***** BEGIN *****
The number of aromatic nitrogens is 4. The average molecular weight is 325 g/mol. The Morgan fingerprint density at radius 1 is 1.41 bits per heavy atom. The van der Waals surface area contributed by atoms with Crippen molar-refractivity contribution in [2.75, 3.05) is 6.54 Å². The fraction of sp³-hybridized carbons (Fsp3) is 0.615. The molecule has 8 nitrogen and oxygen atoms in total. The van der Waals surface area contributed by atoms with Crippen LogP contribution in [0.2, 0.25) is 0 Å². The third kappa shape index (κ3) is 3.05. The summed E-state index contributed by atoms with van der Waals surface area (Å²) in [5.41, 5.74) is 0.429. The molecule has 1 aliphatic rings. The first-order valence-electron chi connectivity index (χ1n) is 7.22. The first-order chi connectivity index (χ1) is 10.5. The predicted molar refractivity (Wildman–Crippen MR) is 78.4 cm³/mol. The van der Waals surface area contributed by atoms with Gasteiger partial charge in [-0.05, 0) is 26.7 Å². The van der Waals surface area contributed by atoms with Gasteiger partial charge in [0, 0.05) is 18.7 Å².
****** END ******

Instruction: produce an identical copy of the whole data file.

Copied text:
The number of aromatic nitrogens is 4. The average molecular weight is 325 g/mol. The Morgan fingerprint density at radius 1 is 1.41 bits per heavy atom. The van der Waals surface area contributed by atoms with Crippen molar-refractivity contribution in [2.75, 3.05) is 6.54 Å². The fraction of sp³-hybridized carbons (Fsp3) is 0.615. The molecule has 8 nitrogen and oxygen atoms in total. The van der Waals surface area contributed by atoms with Crippen LogP contribution in [0.2, 0.25) is 0 Å². The third kappa shape index (κ3) is 3.05. The summed E-state index contributed by atoms with van der Waals surface area (Å²) in [5.41, 5.74) is 0.429. The molecule has 1 aliphatic rings. The first-order valence-electron chi connectivity index (χ1n) is 7.22. The first-order chi connectivity index (χ1) is 10.5. The predicted molar refractivity (Wildman–Crippen MR) is 78.4 cm³/mol. The van der Waals surface area contributed by atoms with Gasteiger partial charge in [-0.05, 0) is 26.7 Å². The van der Waals surface area contributed by atoms with Gasteiger partial charge in [0, 0.05) is 18.7 Å².